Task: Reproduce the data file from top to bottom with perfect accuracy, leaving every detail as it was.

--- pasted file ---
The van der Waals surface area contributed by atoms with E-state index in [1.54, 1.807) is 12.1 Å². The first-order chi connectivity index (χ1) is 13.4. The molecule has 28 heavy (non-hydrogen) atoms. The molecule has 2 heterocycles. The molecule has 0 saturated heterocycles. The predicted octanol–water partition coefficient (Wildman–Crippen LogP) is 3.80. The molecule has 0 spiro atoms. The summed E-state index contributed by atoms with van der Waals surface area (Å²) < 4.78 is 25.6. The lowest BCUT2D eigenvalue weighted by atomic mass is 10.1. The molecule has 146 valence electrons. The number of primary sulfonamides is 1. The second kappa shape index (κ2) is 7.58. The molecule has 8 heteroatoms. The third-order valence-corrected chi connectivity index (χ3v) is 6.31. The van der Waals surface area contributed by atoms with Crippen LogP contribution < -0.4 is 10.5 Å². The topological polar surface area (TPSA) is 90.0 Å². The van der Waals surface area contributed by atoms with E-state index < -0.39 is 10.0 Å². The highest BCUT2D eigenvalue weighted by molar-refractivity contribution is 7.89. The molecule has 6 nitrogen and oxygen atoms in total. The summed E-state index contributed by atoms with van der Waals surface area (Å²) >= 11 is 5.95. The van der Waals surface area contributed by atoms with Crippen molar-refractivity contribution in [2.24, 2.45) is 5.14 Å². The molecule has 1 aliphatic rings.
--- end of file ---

The van der Waals surface area contributed by atoms with E-state index in [1.54, 1.807) is 12.1 Å². The first-order chi connectivity index (χ1) is 13.4. The molecule has 28 heavy (non-hydrogen) atoms. The molecule has 2 heterocycles. The molecule has 0 saturated heterocycles. The predicted octanol–water partition coefficient (Wildman–Crippen LogP) is 3.80. The molecule has 0 spiro atoms. The summed E-state index contributed by atoms with van der Waals surface area (Å²) < 4.78 is 25.6. The lowest BCUT2D eigenvalue weighted by atomic mass is 10.1. The molecule has 146 valence electrons. The number of primary sulfonamides is 1. The second kappa shape index (κ2) is 7.58. The molecule has 8 heteroatoms. The third-order valence-corrected chi connectivity index (χ3v) is 6.31. The van der Waals surface area contributed by atoms with Crippen LogP contribution < -0.4 is 10.5 Å². The topological polar surface area (TPSA) is 90.0 Å². The van der Waals surface area contributed by atoms with E-state index < -0.39 is 10.0 Å². The highest BCUT2D eigenvalue weighted by molar-refractivity contribution is 7.89. The molecule has 6 nitrogen and oxygen atoms in total. The summed E-state index contributed by atoms with van der Waals surface area (Å²) >= 11 is 5.95. The van der Waals surface area contributed by atoms with Crippen molar-refractivity contribution in [2.24, 2.45) is 5.14 Å². The molecule has 1 aliphatic rings.